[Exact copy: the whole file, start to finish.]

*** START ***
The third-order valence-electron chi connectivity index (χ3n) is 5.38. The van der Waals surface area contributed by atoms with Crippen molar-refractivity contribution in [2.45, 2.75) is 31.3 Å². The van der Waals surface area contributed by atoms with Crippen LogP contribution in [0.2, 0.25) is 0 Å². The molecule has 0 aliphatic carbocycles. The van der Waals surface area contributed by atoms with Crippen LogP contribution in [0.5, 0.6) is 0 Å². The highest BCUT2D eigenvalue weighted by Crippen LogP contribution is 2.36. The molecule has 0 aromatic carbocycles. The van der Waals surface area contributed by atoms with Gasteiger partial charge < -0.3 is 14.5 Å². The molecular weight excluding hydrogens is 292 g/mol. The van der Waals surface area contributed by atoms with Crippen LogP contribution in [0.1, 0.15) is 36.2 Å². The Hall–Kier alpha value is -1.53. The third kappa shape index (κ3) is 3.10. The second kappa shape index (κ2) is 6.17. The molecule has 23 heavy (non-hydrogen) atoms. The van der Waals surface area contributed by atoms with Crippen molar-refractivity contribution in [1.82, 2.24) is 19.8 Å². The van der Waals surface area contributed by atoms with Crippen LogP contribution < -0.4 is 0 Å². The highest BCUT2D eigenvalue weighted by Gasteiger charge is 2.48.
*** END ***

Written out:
The third-order valence-electron chi connectivity index (χ3n) is 5.38. The van der Waals surface area contributed by atoms with Crippen molar-refractivity contribution in [2.45, 2.75) is 31.3 Å². The van der Waals surface area contributed by atoms with Crippen LogP contribution in [0.2, 0.25) is 0 Å². The molecule has 0 aliphatic carbocycles. The van der Waals surface area contributed by atoms with Crippen LogP contribution in [0.5, 0.6) is 0 Å². The highest BCUT2D eigenvalue weighted by Crippen LogP contribution is 2.36. The molecule has 0 aromatic carbocycles. The van der Waals surface area contributed by atoms with Gasteiger partial charge < -0.3 is 14.5 Å². The molecular weight excluding hydrogens is 292 g/mol. The van der Waals surface area contributed by atoms with Crippen LogP contribution in [0.1, 0.15) is 36.2 Å². The Hall–Kier alpha value is -1.53. The third kappa shape index (κ3) is 3.10. The second kappa shape index (κ2) is 6.17. The molecule has 23 heavy (non-hydrogen) atoms. The van der Waals surface area contributed by atoms with Crippen molar-refractivity contribution in [1.82, 2.24) is 19.8 Å². The van der Waals surface area contributed by atoms with Crippen LogP contribution < -0.4 is 0 Å². The highest BCUT2D eigenvalue weighted by Gasteiger charge is 2.48.